If you’re wondering how your marriage will survive your spouse’s retirement, you’re not alone. And despite an economy that keeps many in the workforce long past traditional retirement age, millions of households are nonetheless facing a dramatic change when Hubby stays home, or for that matter, when both do.
I get it.
That is, I have a small window into what it must be like, as the man in my life spends June, July and half of August officially “off,” which means I’m working as usual (from home) while he’s knocking about the place.
This isn’t to say he doesn’t have plenty to keep him busy. He does. He reads, he works on professional projects, and he catches the occasional film on his laptop. But as we’re physically under the same roof, the relationship dynamic changes in the summer. We are, to a degree, out of sync. I’m working and he’s not, which yields inconveniences as well as advantages.
Retirement: Tough on the Primary Breadwinner
I recall when Forbes mused on this subject with an angle of “retirement is tough on men.” Even then, my immediate thought was this: It’s tough on the primary breadwinner; it’s tough on anyone who loves their job; it’s tough on the wives who work from home or made home life their careers, it’s tough on amyone who feels their turf invaded.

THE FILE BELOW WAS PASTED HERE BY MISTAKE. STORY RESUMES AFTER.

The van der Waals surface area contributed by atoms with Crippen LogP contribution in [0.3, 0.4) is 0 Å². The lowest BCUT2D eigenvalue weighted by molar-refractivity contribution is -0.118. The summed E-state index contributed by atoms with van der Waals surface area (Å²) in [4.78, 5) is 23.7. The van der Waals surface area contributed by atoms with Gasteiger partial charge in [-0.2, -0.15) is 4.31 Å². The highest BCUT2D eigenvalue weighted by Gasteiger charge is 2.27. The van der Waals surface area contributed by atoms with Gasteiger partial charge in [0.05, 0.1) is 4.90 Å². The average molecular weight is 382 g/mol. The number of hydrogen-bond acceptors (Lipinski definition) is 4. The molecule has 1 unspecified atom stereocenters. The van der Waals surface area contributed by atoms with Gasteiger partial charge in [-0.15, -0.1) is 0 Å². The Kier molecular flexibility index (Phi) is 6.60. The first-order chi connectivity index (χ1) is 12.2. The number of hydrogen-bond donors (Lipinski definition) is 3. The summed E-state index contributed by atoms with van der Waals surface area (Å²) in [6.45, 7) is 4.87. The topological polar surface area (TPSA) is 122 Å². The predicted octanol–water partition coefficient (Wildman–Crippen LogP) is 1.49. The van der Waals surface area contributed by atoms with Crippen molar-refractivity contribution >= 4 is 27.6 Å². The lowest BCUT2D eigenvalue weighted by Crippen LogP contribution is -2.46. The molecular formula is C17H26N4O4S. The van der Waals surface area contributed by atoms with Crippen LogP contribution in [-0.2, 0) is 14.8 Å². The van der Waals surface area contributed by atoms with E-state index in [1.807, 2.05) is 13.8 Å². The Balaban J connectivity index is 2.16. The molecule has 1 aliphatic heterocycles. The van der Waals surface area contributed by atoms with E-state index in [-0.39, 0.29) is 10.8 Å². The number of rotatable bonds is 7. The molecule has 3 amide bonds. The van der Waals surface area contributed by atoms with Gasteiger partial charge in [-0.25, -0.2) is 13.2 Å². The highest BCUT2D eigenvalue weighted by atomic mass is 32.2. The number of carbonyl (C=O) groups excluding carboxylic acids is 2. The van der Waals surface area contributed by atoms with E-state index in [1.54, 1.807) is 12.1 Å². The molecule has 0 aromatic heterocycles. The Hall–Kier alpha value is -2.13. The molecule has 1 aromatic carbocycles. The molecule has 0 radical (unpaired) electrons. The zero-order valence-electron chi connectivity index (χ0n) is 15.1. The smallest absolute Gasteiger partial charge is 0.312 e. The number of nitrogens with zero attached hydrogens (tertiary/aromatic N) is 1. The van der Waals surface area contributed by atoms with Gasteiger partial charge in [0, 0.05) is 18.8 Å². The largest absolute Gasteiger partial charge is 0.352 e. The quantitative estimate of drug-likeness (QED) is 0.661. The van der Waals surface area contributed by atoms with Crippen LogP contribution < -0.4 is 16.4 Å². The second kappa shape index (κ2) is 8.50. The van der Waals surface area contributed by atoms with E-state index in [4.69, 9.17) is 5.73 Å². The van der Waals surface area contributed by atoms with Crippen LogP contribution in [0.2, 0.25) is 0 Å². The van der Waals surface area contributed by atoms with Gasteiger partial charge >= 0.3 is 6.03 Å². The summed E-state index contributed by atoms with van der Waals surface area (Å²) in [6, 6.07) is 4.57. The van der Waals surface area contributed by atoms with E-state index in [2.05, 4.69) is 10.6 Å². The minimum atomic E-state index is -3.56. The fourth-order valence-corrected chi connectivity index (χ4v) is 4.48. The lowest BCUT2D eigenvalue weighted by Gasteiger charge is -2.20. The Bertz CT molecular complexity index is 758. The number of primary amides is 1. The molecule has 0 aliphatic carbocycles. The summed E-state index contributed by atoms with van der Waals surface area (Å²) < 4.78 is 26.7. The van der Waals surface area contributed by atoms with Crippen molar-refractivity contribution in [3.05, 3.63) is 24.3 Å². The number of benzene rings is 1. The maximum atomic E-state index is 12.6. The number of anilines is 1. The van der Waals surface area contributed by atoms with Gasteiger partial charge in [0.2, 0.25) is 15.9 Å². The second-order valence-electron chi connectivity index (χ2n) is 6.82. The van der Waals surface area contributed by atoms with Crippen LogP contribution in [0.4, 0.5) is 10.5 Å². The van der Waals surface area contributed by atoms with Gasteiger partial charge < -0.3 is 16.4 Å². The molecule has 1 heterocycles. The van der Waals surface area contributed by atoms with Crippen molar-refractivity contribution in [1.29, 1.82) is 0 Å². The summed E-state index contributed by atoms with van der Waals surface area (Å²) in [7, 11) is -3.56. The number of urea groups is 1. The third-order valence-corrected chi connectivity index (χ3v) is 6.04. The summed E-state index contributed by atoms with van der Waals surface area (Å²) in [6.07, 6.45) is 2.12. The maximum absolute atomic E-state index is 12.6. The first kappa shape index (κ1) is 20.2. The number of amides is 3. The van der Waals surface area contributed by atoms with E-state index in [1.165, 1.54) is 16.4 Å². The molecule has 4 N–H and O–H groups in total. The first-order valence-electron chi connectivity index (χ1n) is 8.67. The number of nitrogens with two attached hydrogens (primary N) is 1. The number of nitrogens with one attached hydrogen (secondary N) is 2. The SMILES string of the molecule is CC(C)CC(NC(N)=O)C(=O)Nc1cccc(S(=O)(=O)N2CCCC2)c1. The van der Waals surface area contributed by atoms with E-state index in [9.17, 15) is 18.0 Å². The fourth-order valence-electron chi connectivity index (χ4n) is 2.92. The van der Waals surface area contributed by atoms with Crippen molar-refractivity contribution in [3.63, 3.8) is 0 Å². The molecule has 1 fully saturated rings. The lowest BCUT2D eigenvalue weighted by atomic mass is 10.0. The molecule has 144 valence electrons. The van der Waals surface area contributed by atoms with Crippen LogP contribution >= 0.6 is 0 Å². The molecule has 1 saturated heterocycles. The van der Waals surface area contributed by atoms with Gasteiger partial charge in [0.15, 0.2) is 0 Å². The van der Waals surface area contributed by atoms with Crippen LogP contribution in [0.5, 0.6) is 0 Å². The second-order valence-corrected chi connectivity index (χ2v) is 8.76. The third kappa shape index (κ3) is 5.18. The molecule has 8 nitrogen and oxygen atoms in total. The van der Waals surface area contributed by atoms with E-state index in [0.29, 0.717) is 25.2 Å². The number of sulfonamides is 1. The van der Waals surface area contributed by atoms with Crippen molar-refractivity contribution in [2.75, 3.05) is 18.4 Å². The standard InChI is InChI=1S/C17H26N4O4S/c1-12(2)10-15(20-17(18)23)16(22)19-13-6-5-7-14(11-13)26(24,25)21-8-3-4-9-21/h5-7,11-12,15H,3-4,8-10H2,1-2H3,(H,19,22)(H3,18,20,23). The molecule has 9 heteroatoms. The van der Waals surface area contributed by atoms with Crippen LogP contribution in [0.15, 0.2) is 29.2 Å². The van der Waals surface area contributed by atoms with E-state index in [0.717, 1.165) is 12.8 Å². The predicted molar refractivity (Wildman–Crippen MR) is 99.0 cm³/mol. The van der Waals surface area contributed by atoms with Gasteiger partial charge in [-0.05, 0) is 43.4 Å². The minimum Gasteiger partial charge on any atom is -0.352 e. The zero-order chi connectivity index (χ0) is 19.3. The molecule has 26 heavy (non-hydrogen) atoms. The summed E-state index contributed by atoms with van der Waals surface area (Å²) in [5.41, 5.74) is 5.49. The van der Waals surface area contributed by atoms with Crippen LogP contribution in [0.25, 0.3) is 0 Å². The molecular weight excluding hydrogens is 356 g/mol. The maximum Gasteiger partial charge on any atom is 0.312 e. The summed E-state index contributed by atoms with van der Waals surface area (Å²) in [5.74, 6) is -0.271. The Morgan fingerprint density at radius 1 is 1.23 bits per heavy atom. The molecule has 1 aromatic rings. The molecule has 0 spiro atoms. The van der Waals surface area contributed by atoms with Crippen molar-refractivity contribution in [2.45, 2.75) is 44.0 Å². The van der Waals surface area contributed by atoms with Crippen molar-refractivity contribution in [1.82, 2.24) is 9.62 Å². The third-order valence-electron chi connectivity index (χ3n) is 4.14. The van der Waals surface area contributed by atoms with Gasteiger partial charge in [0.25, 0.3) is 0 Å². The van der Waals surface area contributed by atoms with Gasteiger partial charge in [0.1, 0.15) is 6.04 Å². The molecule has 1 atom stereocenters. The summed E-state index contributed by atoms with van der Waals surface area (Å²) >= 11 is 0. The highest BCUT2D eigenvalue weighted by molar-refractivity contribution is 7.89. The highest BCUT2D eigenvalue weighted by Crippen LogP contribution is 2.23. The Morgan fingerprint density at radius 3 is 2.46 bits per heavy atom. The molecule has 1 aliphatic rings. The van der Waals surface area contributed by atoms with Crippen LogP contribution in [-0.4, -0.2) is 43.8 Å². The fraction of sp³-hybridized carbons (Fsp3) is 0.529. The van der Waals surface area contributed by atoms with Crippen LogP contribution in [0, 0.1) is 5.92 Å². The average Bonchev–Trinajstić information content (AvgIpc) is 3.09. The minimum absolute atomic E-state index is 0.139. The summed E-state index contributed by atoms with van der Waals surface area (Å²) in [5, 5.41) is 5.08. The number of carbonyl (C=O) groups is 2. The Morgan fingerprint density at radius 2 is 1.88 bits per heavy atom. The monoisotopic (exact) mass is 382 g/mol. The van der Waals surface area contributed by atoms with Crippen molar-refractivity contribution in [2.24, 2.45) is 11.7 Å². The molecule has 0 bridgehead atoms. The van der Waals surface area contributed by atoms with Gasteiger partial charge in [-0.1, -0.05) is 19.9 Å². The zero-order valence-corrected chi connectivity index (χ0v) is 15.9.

The Forbes article on surviving retirement is excellent in highlighting a number of cogent points, including this:
… many women fear their husband’s retirement because they’re worried about losing their personal time and space, having their spending restricted, or being constantly questioned about where they are going or what they’re doing.
Yes, I bristle at the sexist undertone of men “restricting” what their wives spend – I find that surprisingly retro – but I do think that lessened freedom and fear of an emotional leash are very real concerns.
A point worth mentioning: Retirement of one or both partners is not typically associatedwith reinvention or “starting over.” Yet doesn’t the significance of this change potentially alter the emotional dynamic? The financial options and constraints? Will it require a move, or make a move possible? What about an activity or new venture for the retiring spouse?
Older Spouses, Older Motherhood, Older But Vital